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Aberrant T-lymphocytes in refractory coeliac disease are not strictly confined to a small intestinal intraepithelial localization.
Cytometry B Clin Cytom. 2009 Nov; 76(6):367-74.CB

Abstract

BACKGROUND

Refractory coeliac disease (RCD) is characterized by persisting mucosal pathology in spite of a strict gluten free diet (GFD). In RCD type II, phenotypically aberrant (CD7+CD3-CD4/8-cytoplasmicCD3+) T-lymphocytes are present within the intraepitelial lymphocyte (IEL) population in the small intestine, and 50-60% of these patients develops an enteropathy associated T-cell lymphoma (EATL).

AIM

To investigate whether aberrant T-lymphocytes in RCD II can be detected in other parts of the small intestinal mucosa besides the intraepithelial compartment. Additionally, the presence of aberrant T-lymphocytes was analyzed in two RCD II patients that developed atypical skin lesions.

METHODS

Multiparameter flow cytometric immunophenotyping was performed on both IEL and lamina propria lymphocyte (LPL) cell suspensions, isolated from small bowel biopsy specimens of RCD II patients (n = 14), and on cutaneous lymphocytes isolated from skin-lesion biopsy specimens of RCD II patients (n = 2). In addition, immunofluorescence analysis of frozen RCD II derived small intestinal biopsies was performed.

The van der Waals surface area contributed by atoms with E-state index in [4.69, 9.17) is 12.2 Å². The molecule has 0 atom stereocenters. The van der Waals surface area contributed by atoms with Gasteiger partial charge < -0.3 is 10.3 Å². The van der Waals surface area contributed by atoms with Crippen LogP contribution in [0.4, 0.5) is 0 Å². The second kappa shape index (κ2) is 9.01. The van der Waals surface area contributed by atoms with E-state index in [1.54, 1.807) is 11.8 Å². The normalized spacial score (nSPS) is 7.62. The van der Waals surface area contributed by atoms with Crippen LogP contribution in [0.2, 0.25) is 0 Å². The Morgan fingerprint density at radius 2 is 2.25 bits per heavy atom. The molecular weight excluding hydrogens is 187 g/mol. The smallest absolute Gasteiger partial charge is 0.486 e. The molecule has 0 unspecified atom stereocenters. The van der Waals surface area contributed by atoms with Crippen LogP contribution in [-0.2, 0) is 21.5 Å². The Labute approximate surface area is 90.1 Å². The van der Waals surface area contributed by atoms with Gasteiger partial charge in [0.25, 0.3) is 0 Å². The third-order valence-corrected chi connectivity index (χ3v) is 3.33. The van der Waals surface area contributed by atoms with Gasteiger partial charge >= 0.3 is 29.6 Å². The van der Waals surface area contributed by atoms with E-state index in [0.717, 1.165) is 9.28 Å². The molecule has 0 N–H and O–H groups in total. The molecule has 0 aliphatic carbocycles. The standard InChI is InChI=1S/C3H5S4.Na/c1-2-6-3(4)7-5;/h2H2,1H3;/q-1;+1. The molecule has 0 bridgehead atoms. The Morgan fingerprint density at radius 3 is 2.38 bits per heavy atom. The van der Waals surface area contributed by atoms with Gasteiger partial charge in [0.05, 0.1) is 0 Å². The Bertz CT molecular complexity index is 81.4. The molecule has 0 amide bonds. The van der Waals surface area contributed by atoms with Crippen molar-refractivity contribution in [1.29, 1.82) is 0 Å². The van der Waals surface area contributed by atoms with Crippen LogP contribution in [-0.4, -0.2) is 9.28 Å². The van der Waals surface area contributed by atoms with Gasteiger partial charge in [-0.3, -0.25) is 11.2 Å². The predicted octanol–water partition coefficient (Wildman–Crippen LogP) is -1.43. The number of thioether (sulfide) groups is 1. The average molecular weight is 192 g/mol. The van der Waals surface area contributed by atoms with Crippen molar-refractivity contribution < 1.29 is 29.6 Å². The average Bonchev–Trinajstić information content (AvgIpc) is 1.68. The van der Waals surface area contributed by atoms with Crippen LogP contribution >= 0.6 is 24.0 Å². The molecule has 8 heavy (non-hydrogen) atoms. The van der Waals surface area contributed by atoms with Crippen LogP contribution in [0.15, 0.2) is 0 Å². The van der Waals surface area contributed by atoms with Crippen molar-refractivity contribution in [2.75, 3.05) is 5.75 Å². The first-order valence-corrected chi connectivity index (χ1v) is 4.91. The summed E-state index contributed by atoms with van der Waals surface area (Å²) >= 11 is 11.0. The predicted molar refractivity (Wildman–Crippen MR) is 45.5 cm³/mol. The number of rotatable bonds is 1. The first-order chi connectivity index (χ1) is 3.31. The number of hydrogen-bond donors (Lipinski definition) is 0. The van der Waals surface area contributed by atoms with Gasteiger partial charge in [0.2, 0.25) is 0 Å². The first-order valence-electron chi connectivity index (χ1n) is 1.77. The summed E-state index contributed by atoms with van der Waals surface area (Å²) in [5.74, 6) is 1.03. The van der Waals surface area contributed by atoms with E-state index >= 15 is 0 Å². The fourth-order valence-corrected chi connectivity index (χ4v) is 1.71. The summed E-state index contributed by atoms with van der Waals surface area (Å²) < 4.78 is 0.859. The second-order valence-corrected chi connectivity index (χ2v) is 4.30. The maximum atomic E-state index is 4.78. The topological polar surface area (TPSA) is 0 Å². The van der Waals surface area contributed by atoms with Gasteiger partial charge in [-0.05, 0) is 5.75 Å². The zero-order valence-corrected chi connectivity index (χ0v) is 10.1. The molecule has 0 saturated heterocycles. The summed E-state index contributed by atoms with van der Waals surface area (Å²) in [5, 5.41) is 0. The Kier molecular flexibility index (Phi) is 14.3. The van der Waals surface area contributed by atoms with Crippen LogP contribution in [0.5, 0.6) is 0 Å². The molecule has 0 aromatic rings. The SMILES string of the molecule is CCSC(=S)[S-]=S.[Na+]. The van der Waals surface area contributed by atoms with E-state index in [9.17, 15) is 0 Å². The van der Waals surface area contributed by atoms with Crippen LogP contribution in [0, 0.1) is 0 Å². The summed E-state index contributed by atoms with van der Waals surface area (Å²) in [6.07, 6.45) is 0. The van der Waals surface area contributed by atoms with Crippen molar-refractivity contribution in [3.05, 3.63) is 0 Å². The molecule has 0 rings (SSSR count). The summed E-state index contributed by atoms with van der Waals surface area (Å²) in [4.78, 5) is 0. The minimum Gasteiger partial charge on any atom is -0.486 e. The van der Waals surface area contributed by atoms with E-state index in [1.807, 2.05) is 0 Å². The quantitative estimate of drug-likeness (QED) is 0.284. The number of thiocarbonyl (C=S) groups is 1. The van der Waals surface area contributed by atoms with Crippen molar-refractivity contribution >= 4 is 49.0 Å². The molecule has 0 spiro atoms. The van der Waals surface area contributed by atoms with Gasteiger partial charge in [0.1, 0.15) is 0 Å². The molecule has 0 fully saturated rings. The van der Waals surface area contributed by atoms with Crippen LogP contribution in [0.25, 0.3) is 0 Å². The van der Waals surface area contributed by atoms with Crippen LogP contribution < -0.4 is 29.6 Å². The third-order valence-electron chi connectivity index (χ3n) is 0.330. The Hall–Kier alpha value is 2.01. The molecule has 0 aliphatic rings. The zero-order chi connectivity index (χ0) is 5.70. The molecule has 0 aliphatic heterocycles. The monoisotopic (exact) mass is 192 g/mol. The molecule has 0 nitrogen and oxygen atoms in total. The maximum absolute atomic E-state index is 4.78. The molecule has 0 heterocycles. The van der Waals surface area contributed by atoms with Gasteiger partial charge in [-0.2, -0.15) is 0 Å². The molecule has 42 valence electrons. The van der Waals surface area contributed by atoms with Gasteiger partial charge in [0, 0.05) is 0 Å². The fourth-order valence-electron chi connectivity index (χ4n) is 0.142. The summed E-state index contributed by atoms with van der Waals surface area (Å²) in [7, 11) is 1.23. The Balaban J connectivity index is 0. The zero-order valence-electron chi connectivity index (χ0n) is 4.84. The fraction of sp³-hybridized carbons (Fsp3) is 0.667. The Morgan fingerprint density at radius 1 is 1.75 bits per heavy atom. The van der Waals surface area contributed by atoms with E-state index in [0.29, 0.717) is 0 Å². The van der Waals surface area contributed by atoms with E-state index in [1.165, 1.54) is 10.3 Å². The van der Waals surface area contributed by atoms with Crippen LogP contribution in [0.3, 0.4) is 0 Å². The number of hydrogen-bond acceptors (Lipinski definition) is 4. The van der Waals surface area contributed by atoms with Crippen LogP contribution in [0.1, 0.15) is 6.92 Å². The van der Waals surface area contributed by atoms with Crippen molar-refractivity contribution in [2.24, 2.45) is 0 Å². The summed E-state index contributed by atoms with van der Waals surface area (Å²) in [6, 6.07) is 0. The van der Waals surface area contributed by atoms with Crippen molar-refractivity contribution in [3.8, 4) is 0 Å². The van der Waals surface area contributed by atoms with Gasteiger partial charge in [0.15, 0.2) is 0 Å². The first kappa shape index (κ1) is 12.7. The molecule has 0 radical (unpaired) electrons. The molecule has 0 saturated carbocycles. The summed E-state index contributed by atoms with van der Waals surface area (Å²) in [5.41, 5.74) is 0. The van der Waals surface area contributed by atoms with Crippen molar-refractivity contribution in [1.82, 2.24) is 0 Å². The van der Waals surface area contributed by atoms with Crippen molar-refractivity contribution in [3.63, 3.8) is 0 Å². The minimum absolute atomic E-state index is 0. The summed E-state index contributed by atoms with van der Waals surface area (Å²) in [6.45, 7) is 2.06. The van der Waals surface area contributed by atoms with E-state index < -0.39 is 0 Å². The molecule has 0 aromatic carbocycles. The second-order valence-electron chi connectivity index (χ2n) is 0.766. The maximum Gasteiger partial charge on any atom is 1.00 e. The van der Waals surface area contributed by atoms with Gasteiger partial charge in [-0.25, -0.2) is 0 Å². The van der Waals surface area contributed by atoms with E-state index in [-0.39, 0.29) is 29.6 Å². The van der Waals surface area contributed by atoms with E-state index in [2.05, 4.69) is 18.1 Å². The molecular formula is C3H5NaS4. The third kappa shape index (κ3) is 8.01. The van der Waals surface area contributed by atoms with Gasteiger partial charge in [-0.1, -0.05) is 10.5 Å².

RESULTS

Our results clearly show that aberrant T-lymphocytes may be present in both the IEL and the LPL compartments of RCD II derived small intestinal biopsies. Although the highest percentages are always present in the IEL compartment, aberrant LPL can exceed 20% of total LPL in half the RCD II patients. Interestingly, cutaneous lymphocytes isolated from atypical skin lesions that developed in some RCD II patients showed a similar aberrant immunophenotype as found in the intestinal mucosa.

CONCLUSIONS

In RCD II, the aberrant T-lymphocytes may also reside in the subepithelial layer of the small intestinal mucosa, in the lamina propria, and even in extraintestinal localizations including the skin. Whether this phenomenon represents a passive overflow from the intestinal epithelium or active trafficking towards other anatomical localizations remains to be elucidated. RCD II appears to be a disseminated disease, which may impose the risk of EATL development outside the intestine.

Authors+Show Affiliations

Department of Gastroenterology, VU University Medical Centre, Amsterdam, The Netherlands. whm.verbeek@vumc.nlNo affiliation info availableNo affiliation info availableNo affiliation info availableNo affiliation info availableNo affiliation info available

Pub Type(s)

Journal Article
Research Support, Non-U.S. Gov't

Language

eng

PubMed ID

19444812

Citation

Verbeek, W H M., et al. "Aberrant T-lymphocytes in Refractory Coeliac Disease Are Not Strictly Confined to a Small Intestinal Intraepithelial Localization." Cytometry. Part B, Clinical Cytometry, vol. 76, no. 6, 2009, pp. 367-74.
Verbeek WH, von Blomberg BM, Coupe VM, et al. Aberrant T-lymphocytes in refractory coeliac disease are not strictly confined to a small intestinal intraepithelial localization. Cytometry B Clin Cytom. 2009;76(6):367-74.